We select and review products independently. When you purchase through our links we may earn a commission. Learn more.

OnePlus 7 Pro Review: The Benchmark

Rating: 9/10 ?
  • 1 - Absolute Hot Garbage
  • 2 - Sorta Lukewarm Garbage
  • 3 - Strongly Flawed Design
  • 4 - Some Pros, Lots Of Cons
  • 5 - Acceptably Imperfect
  • 6 - Good Enough to Buy On Sale
  • 7 - Great, But Not Best-In-Class
  • 8 - Fantastic, with Some Footnotes
  • 9 - Shut Up And Take My Money
  • 10 - Absolute Design Nirvana
Price: $670-750
OnePlus 7 Pro
Benchmarknoun; The standard by which all others are measured.  Cameron Summerson / Review Geek

The OnePlus 7 Pro is one of the most impressive Android devices I’ve ever had the privilege of using. It’s sleek, fast, gorgeous, and—most importantly—offers incredible value. It sets a new standard for Android devices moving forward.

While the OP7 Pro’s predecessor, the OnePlus 6T, is an excellent phone in its own right, the 7 Pro shows how far OnePlus has come in a very short amount of time. This is the most mature, refined, and forward-thinking device ever released by the company, and it does it all while keeping the low price point (relatively speaking) the company is known for.

To put it as bluntly as possible: this is the best Android phone you can buy right now. I’d even be willing to bet that this will be the best Android phone of 2019. With a starting price of $670, no other manufacturer will be able to compete at this price point. Period.

Specs and Performance: The Fastest Android Phone I’ve Ever Used

I’ve used a lot of Android phones, but never have I been so taken aback at how insanely fast one is right out of the box. When I first started using the OP7 Pro, I was almost convinced that it was reading my mind—it’s so fast it almost seems like it can execute tasks before I even touch it. It’s mind-blowing.


  • Processor: Qualcomm Snapdragon 855
  • RAM: 8GB or 12GB
  • Storage: 128GB or 256GB
  • Display: 6.67-inch edge-to-edge notchless QHD+ AMOLED panel (56PPI) w/ 90Hz refresh rate and pop-up front camera
  • Cameras: 48MP main camera, 8 MP telephoto lens, 16 MP ultra-wide lens; 16MP pop-up front camera
  • Ports: USB-C
  • Headphone Jack: No
  • Battery: 4,000 mAh
  • Fingerprint Sensor: In-display
  • Connectivity: Wi-Fi a/b/g/b/ac, 2.4GHz/5GHz; 2×2 MIMO; Bluetooth 5.0; NFC; AT&T, Verizon, and T-Mobile support
  • Colors: Mirror Gray, Nebula Blue, Almond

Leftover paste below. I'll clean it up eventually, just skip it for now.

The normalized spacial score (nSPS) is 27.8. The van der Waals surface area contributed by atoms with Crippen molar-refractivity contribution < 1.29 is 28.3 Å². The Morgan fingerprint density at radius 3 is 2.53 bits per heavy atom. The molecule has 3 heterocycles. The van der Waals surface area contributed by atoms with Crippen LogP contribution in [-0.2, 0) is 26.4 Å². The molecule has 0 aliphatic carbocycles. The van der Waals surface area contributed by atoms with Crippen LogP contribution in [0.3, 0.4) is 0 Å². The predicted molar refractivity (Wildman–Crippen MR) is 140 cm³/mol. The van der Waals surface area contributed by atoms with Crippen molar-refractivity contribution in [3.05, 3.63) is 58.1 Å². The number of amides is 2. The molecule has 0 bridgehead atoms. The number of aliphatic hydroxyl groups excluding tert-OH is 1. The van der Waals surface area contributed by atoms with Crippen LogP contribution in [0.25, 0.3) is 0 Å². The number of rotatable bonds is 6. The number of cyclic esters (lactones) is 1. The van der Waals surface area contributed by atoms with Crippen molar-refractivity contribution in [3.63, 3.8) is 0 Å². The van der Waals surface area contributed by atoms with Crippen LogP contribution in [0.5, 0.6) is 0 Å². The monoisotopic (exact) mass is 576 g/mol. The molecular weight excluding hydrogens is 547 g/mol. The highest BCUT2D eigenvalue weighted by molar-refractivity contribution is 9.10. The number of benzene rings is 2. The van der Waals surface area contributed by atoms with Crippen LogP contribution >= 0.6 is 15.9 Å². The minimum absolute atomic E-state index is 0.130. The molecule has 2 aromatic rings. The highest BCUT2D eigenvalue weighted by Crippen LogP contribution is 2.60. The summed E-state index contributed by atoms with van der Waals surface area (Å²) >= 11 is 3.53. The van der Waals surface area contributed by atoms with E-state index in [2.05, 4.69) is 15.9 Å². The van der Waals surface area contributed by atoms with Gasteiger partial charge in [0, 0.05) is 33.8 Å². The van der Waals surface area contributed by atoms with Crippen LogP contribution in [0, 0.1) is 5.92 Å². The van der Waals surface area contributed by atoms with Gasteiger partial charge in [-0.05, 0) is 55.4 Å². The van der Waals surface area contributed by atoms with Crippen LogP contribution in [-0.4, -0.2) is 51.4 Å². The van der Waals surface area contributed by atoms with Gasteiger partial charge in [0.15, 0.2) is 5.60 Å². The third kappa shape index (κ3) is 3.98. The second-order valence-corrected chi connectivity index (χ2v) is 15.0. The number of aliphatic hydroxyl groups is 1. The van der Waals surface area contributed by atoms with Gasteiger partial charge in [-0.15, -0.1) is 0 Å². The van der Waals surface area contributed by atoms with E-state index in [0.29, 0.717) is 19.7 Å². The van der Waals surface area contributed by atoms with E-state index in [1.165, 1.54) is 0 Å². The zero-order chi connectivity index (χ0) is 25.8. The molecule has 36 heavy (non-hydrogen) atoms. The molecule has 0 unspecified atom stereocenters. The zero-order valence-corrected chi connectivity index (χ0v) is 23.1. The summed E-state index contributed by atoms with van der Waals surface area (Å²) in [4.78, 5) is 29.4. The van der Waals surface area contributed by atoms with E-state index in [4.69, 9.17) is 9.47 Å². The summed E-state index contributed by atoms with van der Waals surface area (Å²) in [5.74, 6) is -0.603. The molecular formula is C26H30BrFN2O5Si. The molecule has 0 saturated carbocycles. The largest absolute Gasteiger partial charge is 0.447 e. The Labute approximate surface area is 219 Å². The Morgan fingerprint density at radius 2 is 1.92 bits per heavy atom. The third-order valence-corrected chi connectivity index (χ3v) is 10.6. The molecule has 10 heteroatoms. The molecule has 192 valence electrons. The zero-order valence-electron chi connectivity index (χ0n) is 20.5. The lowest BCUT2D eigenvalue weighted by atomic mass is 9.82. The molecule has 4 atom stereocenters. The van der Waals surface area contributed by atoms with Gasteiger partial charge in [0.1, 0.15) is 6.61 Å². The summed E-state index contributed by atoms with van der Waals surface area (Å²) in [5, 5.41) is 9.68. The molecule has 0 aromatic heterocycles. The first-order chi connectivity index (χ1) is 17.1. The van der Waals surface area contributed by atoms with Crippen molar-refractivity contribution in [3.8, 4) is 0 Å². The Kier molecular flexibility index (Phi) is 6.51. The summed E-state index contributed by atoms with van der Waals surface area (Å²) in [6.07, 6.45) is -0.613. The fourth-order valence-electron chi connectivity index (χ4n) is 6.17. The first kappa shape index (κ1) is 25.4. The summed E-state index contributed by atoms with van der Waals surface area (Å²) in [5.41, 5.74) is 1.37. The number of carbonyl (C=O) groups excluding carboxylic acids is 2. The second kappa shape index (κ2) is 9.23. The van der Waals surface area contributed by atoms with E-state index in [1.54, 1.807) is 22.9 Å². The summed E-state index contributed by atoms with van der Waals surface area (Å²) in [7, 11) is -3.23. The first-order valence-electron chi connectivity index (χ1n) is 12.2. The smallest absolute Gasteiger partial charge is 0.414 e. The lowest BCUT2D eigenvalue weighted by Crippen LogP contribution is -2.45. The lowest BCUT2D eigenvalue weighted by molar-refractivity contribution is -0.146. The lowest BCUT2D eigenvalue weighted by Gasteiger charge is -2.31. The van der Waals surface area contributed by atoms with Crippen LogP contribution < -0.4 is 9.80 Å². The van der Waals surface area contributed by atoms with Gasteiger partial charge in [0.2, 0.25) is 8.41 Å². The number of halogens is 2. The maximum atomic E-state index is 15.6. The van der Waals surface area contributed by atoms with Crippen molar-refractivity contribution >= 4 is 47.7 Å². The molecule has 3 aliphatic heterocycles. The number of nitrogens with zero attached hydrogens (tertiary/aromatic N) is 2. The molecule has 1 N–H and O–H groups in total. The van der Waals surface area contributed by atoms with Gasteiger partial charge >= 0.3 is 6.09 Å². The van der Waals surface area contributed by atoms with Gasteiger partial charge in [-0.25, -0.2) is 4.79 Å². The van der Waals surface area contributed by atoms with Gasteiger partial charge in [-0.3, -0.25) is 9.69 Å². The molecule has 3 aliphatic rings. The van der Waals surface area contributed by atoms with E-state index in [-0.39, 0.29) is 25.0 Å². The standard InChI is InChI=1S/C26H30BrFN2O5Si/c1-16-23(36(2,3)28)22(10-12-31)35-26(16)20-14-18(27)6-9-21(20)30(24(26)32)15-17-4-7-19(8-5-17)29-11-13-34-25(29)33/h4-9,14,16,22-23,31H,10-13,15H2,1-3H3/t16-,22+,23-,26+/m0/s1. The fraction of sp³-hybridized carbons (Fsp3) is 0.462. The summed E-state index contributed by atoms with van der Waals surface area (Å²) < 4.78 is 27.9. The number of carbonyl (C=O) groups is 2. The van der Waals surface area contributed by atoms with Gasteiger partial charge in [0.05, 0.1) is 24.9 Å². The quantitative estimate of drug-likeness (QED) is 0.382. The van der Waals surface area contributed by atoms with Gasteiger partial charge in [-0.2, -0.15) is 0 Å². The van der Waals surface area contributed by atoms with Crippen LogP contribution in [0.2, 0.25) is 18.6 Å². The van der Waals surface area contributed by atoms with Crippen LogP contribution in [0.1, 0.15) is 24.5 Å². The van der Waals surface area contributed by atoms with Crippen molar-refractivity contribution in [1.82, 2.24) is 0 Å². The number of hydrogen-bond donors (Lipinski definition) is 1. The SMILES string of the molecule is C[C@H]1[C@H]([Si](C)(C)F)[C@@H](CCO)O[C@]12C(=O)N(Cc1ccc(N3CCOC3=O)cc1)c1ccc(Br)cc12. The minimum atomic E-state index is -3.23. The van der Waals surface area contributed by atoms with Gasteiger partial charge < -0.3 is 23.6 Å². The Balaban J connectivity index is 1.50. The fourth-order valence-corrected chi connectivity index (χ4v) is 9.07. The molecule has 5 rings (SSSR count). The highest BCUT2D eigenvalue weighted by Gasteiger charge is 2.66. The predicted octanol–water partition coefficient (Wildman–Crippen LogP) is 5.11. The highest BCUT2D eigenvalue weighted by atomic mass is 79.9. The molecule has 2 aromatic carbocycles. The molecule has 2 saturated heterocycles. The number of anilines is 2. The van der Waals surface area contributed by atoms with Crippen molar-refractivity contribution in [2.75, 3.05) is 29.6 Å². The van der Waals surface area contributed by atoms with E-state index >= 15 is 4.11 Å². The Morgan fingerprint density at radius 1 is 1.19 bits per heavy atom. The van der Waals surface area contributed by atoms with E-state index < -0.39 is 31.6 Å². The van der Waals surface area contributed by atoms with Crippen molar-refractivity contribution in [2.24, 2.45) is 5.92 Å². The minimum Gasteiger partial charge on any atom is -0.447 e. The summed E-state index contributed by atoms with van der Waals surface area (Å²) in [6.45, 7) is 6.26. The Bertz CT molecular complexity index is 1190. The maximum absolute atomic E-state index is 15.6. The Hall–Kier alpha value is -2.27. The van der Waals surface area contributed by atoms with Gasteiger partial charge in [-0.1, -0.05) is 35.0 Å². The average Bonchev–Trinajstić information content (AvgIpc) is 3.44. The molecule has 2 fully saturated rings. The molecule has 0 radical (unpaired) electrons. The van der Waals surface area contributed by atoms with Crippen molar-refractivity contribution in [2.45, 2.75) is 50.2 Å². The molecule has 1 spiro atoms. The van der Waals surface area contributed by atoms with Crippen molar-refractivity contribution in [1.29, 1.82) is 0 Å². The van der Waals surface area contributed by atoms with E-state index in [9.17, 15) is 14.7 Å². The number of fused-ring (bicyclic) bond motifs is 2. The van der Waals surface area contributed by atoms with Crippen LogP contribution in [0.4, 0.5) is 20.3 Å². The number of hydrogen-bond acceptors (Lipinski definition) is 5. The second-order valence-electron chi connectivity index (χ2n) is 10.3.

• Price: $670-$750 (depending on configuration
  • Specs as reviewed: 12GB RAM, 256GB storage, Nebula Blue, $750

As soon as I popped it out of the box, one thing was clear: this phone is special. The edge-to-edge display is beautiful, the Nebula Blue finish on my review unit is killer, and the overall fit and finish is next-level.

It wasn’t until I starting using the 7 Pro that I was really blown away, though. As I said earlier, it’s the fastest Android phone I’ve ever used, which is impressive enough by itself. But there’s something else, something a little less tangible, that makes the OnePlus 7 Pro such an impressive piece of hardware.

There’s something that sits between the performance and the aesthetics that can’t be quantified.  The experience provided by any handset is a make or break detail that often gets overlooked (or rather, not emphasized), which is where there 7 Pro truly comes into its own. It offers an experience unlike any other Android phone—somehow familiar like a current-generation smartphone (so there’s no learning curve or feature gap), but simultaneously like something new and futuristic.

I almost want to call it a stopgap between current smartphones and the impending shift to something new, but that would be a disservice to the 7 Pro. To call it anything other than spectacular, simply put, feels wrong.

Build and Hardware: Big, Bold, and Beautiful

OP7 Pro
Cameron Summerson / Review Geek

While I’ve already mentioned that the 7 Pro’s aesthetic is gorgeous, it’s equally as impressive in its build. This is a $750 flagship phone, and I will tell you right now: if another company released a product at the same level as the 7 Pro, it would easily cost $1200+. No question about it.

The 7 Pro’s build is rock solid from top to bottom, front to back. The edges of the display meet the seams of the phones so perfectly it’s almost as if they don’t exist—one material melts into another like they were made to be this close to each other all along. It’s a beautiful piece of hardware in every way.

If you know anything about me, you know that I have a policy about smartphones: if it comes in black, buy it in black (also, yes, I do have a red iPhone XR—I sometimes break my own rules). Well, my 7 Pro review unit is Nebula Blue—a color I didn’t think I would like because, honestly, I don’t like blue. I’ll be the first one to admit when I’m wrong, and when it comes to this finish, I was wrong. It’s a gorgeous sort of chameleon paint that seamlessly flows through various shades of blue and purple as the light hits it in different ways. The finish is matte, giving it a very silk-like appearance. As a bonus, it doesn’t attract fingerprints the way glossy or even matte black phones do. It’s so well done.